Is Copenhagen about to get violent?

Scare stories about violent "Black Bloc" activists are emerging in Copenhagen. Are they true?

"German activists to take Bella Centre", blares the headline in the Danish papers. An old man in a bar tells me nervously -- when he hears that I'm with the conference -- that "the hooligans are coming, we're very worried". The fate of the world's environment may hang in the balance down the road at the Bella Centre, but broken windows and burnt-out cars are what prey on the mind of many Copenhagen residents.

It's driving most activists mad. Here they are, working their bums off to create striking, powerful, but non-violent uprisings that will stimulate debate or even political change, and all the journalists want to ask about or write about is: "When does the ruck start?" The piece in the Danish paper Politiken is typical: the "taking" of the Bella Centre turns out to refer to the well-publicised plan to try to hold a People's Summit in or near the conference next week, not a master plan for holding delegates hostage.

Why is this? Why this obsession with a small number of people throwing bricks? There are, I think, two reasons. First, thanks to the media and the police, the threat is often blown up far larger than the reality. Headlines such as the one above are unhelpful, but the police are also well aware that a few good scare stories do a great job of keeping people away from legitimate demonstrations, and make their job easier as a result.

We saw a classic example of this in the UK last year when the Observer published a story about the "growing threat from eco-terrorists", which the paper was later forced to withdraw: the piece was based almost entirely on information from the police force and little or no evidence from among activists had been gathered to back it up. Scare 'em off, think the police. Frighten them away and we'll have a nice, quiet afternoon.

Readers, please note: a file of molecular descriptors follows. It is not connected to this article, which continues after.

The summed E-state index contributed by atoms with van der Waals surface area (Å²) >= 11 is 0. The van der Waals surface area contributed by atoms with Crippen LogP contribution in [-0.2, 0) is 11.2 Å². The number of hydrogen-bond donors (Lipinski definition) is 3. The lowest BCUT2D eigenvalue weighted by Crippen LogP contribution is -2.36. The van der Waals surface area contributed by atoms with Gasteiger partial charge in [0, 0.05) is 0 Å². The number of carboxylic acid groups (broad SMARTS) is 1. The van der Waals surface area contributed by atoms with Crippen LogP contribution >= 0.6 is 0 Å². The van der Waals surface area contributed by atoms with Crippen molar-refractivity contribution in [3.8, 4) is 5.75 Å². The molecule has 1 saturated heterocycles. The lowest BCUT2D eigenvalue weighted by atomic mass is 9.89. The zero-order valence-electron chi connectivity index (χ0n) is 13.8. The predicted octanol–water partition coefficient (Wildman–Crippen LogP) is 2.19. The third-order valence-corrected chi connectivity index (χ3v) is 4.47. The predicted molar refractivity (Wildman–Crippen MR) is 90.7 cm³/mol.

But there is another reason for these stories. And that is that the threat from small groups of militant protesters is not just a police and media fiction. We may be guilty of hyping it up, but it is more than just a fairy tale; the Black Bloc does exist.

British activists tend to insist that it's all rubbish (to be fair, in the UK the Black Bloc really is a bit of a myth). But over here in Denmark, most Danish activists nod and say, "Oh yes, they're here already", or "They're coming from Germany". Every single local and police source I've spoken to since getting here has confirmed this. It's not just a little media fantasy. The next week and a half could get very nasty indeed.

So. If Vandal hoards really are pouring in for a ruck outside the conference centre, don't we deserve to know in advance? Don't I have a journalistic duty to report on them? Violence, rioting, these are profound disturbances of our social contract. Non-violent activists may want to tell us all about climate change, but the old man in the bar is just worried about a brick through his window. He deserves to know what's going on, too.

 

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Calum Kerr on Governing the Digital Economy

With the publication of the UK Digital Strategy we’ve seen another instalment in the UK Government’s ongoing effort to emphasise its digital credentials.

As the SNP’s Digital Spokesperson, there are moves here that are clearly welcome, especially in the area of skills and a recognition of the need for large scale investment in fibre infrastructure.

But for a government that wants Britain to become the “leading country for people to use digital” it should be doing far more to lead on the field that underpins so much of a prosperous digital economy: personal data.

If you want a picture of how government should not approach personal data, just look at the Concentrix scandal.